I disagree with both Mr. Chen and Mr. Fromm to a limited extent. If the house is worth less than $50,000 you may be able to use an affidavit procedure to transfer title (see: http://www.leginfo.ca.gov/cgi-bin/displaycode?section=prob&group=13001-14000&file=13200-13210 )
If the house is worth more than that, then Messrs. Chen and Fromm are correct. If your husband's grandmother's probate was never completed, then you will need to do a "double probate" (that is, you will need to probate the grandmother's estate and then probate your mother-in-law's estate).
If you need representation, I can assist with probates in all California counties.
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Unless title to the house was held in "joint tenancy with right of survivorship" or held in a living trust wherein your husband is named as the beneficiary, the property will have to go through probate.
Frank W. Chen has been licensed to practice law in California since 1988. The information presented here is general in nature and is not intended, nor should be construed, as legal advice. This posting does not create any attorney-client relationship with the author. For specific advice about your particular situation, consult your own attorney.Ask a similar question
You don't and he can't. As a matter of fact, two estate probate processes are necessary to ultimately get the property to your husband. Someone needs to understand that eventually you are going to need an estates attorney to clean up this neglect and mess. Get him to a good estates attorney to get these estates moving. This situation is going to continue to be unresolved until he gets legal assistance.
For a sense of what is involved in administering an estate in most states, please see the following two articles: Estate & Probate Administration: Do Not Try This On Your Own at http://www.sjfpc.com/page1.html and Pennsylvania Probate & Estate Administration: Executor Duties at http://www.sjfpc.com/pennsylvania_probate_estate__administration_duties_of_executor_and_administrator.html
Hope this helps.
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Mr. Fromm is licensed to practice law throughout the state of PA with offices in Philadelphia and Montgomery Counties. He is authorized to handle IRS matters throughout the United States. His phone number is 215-735-2336 or his email address is email@example.com , his website for more tax, estate and business articles is www.sjfpc.com. and his blog is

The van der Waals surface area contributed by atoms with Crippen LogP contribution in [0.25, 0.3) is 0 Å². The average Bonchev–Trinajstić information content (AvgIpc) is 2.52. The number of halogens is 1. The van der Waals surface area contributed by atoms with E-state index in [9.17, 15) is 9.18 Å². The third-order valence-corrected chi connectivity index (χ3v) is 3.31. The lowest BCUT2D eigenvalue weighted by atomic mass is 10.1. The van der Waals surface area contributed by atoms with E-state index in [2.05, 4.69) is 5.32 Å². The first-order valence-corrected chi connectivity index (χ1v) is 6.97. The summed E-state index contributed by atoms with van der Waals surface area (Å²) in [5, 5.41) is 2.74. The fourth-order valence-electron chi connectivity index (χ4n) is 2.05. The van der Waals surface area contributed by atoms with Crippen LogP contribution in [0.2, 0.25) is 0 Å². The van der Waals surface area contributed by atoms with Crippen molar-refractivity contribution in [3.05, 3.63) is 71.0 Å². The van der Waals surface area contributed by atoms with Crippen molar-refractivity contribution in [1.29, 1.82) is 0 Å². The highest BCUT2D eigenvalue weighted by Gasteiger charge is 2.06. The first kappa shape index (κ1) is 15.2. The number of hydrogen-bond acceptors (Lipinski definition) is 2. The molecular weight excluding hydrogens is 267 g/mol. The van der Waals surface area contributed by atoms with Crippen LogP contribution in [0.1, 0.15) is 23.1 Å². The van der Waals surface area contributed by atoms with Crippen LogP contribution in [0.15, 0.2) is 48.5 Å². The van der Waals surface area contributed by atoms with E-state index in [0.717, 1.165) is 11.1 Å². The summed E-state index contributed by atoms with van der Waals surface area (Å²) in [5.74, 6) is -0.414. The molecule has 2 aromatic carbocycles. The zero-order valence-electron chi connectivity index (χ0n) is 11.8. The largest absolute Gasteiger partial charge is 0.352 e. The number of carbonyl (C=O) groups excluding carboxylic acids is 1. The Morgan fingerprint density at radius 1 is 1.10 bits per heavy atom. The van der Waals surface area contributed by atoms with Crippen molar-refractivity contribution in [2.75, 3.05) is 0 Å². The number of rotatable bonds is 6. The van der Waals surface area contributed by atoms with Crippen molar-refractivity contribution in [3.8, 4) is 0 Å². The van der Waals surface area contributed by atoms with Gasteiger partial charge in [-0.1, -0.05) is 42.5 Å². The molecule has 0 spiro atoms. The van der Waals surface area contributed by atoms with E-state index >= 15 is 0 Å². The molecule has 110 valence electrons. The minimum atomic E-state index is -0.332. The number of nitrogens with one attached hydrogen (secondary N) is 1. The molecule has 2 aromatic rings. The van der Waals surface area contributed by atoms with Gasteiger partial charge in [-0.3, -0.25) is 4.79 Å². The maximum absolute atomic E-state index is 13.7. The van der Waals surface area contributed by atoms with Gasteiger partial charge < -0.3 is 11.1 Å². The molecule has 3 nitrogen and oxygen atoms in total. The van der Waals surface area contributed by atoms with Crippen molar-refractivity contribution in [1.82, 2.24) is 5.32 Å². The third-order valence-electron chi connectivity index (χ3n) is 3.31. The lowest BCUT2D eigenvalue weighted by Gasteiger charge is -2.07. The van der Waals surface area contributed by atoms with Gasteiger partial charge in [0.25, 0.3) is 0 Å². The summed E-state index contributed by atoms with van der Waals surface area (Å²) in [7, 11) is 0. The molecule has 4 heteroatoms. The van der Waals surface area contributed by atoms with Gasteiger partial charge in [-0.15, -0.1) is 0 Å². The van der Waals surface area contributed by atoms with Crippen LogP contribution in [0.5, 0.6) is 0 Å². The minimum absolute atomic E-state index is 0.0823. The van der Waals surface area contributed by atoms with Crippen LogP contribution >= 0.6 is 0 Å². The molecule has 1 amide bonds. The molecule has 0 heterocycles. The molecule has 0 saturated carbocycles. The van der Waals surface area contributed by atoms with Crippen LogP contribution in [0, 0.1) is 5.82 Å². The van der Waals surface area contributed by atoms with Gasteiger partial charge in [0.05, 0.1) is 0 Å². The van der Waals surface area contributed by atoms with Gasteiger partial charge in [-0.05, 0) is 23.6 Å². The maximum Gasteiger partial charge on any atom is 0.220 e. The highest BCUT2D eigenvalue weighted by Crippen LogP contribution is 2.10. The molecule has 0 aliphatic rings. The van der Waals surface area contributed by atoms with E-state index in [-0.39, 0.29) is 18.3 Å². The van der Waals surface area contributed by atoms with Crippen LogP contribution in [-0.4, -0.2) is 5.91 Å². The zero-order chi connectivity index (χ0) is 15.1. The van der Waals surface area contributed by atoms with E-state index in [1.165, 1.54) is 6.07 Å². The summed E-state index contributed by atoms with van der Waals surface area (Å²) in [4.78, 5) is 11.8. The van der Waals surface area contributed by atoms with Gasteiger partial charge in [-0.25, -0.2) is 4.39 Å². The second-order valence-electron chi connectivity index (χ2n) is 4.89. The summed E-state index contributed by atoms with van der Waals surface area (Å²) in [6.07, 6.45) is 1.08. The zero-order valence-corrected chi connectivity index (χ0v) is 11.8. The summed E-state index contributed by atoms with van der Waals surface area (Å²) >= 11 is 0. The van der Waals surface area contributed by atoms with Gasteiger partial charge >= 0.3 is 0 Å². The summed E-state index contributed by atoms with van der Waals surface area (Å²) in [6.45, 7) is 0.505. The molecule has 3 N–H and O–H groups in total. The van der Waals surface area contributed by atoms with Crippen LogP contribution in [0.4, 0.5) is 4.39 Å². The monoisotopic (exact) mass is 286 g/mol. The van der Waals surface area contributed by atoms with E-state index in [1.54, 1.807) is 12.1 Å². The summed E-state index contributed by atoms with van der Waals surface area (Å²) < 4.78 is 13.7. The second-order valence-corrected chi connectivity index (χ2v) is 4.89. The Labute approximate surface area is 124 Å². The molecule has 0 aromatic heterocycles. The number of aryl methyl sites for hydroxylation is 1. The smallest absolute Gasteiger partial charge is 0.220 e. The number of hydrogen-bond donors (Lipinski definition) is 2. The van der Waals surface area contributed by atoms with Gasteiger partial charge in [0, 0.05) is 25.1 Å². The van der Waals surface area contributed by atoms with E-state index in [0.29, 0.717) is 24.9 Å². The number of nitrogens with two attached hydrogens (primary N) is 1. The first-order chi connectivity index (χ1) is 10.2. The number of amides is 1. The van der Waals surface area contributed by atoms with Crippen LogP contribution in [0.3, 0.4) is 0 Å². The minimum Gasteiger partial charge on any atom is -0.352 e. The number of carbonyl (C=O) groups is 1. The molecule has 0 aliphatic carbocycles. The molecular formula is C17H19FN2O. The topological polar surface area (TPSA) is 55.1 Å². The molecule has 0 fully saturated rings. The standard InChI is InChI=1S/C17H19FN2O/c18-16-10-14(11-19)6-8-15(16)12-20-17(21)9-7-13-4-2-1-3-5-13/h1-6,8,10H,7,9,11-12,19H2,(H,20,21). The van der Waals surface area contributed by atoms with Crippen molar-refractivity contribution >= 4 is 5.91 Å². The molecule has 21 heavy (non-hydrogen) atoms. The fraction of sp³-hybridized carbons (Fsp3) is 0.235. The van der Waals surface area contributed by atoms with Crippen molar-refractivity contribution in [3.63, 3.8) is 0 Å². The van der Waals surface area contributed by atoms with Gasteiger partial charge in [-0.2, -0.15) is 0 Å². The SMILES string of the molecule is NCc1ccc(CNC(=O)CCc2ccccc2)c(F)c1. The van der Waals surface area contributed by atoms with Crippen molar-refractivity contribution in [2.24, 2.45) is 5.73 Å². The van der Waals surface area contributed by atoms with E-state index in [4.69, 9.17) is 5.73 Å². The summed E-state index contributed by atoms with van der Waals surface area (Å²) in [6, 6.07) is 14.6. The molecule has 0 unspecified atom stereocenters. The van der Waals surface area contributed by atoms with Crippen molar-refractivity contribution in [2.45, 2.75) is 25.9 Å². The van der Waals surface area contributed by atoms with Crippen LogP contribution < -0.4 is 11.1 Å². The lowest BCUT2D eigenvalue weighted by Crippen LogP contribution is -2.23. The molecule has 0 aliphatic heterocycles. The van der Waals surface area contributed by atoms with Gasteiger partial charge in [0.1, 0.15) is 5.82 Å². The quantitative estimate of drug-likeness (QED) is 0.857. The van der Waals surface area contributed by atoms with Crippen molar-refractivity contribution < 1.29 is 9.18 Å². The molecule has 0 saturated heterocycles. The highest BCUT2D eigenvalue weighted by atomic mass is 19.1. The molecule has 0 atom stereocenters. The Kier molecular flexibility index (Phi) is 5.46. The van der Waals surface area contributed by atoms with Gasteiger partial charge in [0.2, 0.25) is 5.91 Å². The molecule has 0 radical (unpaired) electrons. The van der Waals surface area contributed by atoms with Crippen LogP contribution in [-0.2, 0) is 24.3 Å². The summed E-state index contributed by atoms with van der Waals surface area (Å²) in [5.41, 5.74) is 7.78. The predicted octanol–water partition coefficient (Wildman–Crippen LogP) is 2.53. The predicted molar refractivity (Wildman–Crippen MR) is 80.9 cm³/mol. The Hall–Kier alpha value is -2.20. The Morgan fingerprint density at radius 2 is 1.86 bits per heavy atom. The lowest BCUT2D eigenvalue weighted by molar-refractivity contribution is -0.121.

LEGAL DISCLAIMER Mr. Fromm is licensed to practice law throughout the state of PA with offices in Philadelphia and Montgomery Counties. He is authorized to handle IRS matters throughout the United States. His phone number is 215-735-2336 or his email address is firstname.lastname@example.org , his website is www.sjfpc.com. and his blog is <http://frommtaxes.wordpress.com/> Mr. Fromm is ethically required to state that the response herein is not legal advice and does not create an attorney/ client relationship. Also, there are no recognized legal specialties under Pennsylvania law. Any references to a trust, estate or tax lawyer refer only to the fact that Mr. Fromm limits his practice to these areas of the law. These responses are only in the form of legal education and are intended to only provide general information about the matter within the question. Oftentimes the question does not include significant and important facts and timelines that if known could significantly change the reply or make such reply unsuitable. Mr. Fromm strongly advises the questioner to confer with an attorney in their state in order to ensure proper advice is received. By using this site you understand and agree that there is no attorney client relationship or confidentiality between you and the attorney responding. This site should not be used as a substitute for competent legal advice from a licensed attorney that practices in the subject area in your jurisdiction, who is familiar with your specific facts and all of the circumstances and with whom you have an attorney client relationship. The law changes frequently and varies from jurisdiction to jurisdiction. The information and materials provided are general in nature, and may not apply to a specific factual or legal circumstance described in the question or omitted from the question. Circular 230 Disclaimer - Any information in this comment may not be used to eliminate or reduce penalties by the IRS or any other governmental agency.Ask a similar question
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